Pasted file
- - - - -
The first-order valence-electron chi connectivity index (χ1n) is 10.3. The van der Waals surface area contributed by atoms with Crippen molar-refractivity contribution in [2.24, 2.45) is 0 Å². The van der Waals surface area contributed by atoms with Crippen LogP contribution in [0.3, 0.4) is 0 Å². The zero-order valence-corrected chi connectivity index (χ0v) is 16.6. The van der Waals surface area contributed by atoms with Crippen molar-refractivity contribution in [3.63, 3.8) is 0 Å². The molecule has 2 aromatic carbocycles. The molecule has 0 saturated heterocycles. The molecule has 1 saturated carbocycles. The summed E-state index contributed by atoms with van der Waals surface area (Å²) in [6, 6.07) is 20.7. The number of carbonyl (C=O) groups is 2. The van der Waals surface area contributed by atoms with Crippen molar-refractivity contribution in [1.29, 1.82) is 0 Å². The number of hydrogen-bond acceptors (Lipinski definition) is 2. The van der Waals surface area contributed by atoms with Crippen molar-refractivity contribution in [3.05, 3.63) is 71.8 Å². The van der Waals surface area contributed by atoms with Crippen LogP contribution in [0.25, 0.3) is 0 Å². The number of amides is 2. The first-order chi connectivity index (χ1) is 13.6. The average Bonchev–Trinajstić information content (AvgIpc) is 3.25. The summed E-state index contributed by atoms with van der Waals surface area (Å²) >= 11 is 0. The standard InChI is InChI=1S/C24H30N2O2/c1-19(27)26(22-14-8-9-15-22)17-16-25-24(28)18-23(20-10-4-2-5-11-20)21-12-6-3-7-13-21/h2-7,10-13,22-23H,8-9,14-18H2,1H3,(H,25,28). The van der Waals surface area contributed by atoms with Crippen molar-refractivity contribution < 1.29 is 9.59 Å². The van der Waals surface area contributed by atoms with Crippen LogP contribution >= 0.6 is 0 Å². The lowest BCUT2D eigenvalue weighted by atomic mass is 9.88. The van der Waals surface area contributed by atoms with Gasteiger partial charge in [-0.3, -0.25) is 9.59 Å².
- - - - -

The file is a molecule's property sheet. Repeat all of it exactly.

The first-order valence-electron chi connectivity index (χ1n) is 10.3. The van der Waals surface area contributed by atoms with Crippen molar-refractivity contribution in [2.24, 2.45) is 0 Å². The van der Waals surface area contributed by atoms with Crippen LogP contribution in [0.3, 0.4) is 0 Å². The zero-order valence-corrected chi connectivity index (χ0v) is 16.6. The van der Waals surface area contributed by atoms with Crippen molar-refractivity contribution in [3.63, 3.8) is 0 Å². The molecule has 2 aromatic carbocycles. The molecule has 0 saturated heterocycles. The molecule has 1 saturated carbocycles. The summed E-state index contributed by atoms with van der Waals surface area (Å²) in [6, 6.07) is 20.7. The number of carbonyl (C=O) groups is 2. The van der Waals surface area contributed by atoms with Crippen molar-refractivity contribution in [1.29, 1.82) is 0 Å². The number of hydrogen-bond acceptors (Lipinski definition) is 2. The van der Waals surface area contributed by atoms with Crippen molar-refractivity contribution in [3.05, 3.63) is 71.8 Å². The van der Waals surface area contributed by atoms with Crippen LogP contribution in [0.25, 0.3) is 0 Å². The number of amides is 2. The first-order chi connectivity index (χ1) is 13.6. The average Bonchev–Trinajstić information content (AvgIpc) is 3.25. The summed E-state index contributed by atoms with van der Waals surface area (Å²) >= 11 is 0. The standard InChI is InChI=1S/C24H30N2O2/c1-19(27)26(22-14-8-9-15-22)17-16-25-24(28)18-23(20-10-4-2-5-11-20)21-12-6-3-7-13-21/h2-7,10-13,22-23H,8-9,14-18H2,1H3,(H,25,28). The van der Waals surface area contributed by atoms with Crippen molar-refractivity contribution < 1.29 is 9.59 Å². The van der Waals surface area contributed by atoms with Crippen LogP contribution >= 0.6 is 0 Å². The lowest BCUT2D eigenvalue weighted by atomic mass is 9.88. The van der Waals surface area contributed by atoms with Gasteiger partial charge in [-0.3, -0.25) is 9.59 Å².